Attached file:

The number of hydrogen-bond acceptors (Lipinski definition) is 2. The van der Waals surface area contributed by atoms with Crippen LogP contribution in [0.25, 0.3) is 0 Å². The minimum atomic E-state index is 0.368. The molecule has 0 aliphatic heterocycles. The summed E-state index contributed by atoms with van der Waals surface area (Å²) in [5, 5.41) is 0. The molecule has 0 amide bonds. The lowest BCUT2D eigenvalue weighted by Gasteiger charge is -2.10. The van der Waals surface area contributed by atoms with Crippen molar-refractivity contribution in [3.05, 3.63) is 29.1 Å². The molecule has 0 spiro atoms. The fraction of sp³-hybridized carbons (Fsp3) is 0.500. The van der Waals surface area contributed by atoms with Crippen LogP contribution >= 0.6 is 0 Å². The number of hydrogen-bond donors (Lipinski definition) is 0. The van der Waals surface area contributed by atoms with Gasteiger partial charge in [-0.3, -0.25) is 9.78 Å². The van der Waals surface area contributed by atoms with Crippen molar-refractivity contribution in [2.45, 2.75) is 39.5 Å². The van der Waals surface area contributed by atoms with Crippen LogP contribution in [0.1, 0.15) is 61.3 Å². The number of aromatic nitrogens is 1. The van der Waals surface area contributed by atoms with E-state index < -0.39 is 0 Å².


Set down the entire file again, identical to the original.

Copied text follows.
The number of hydrogen-bond acceptors (Lipinski definition) is 2. The van der Waals surface area contributed by atoms with Crippen LogP contribution in [0.25, 0.3) is 0 Å². The minimum atomic E-state index is 0.368. The molecule has 0 aliphatic heterocycles. The summed E-state index contributed by atoms with van der Waals surface area (Å²) in [5, 5.41) is 0. The molecule has 0 amide bonds. The lowest BCUT2D eigenvalue weighted by Gasteiger charge is -2.10. The van der Waals surface area contributed by atoms with Crippen molar-refractivity contribution in [3.05, 3.63) is 29.1 Å². The molecule has 0 spiro atoms. The fraction of sp³-hybridized carbons (Fsp3) is 0.500. The van der Waals surface area contributed by atoms with Crippen LogP contribution >= 0.6 is 0 Å². The number of hydrogen-bond donors (Lipinski definition) is 0. The van der Waals surface area contributed by atoms with Gasteiger partial charge in [-0.3, -0.25) is 9.78 Å². The van der Waals surface area contributed by atoms with Crippen molar-refractivity contribution in [2.45, 2.75) is 39.5 Å². The van der Waals surface area contributed by atoms with Crippen LogP contribution in [0.1, 0.15) is 61.3 Å². The number of aromatic nitrogens is 1. The van der Waals surface area contributed by atoms with E-state index < -0.39 is 0 Å².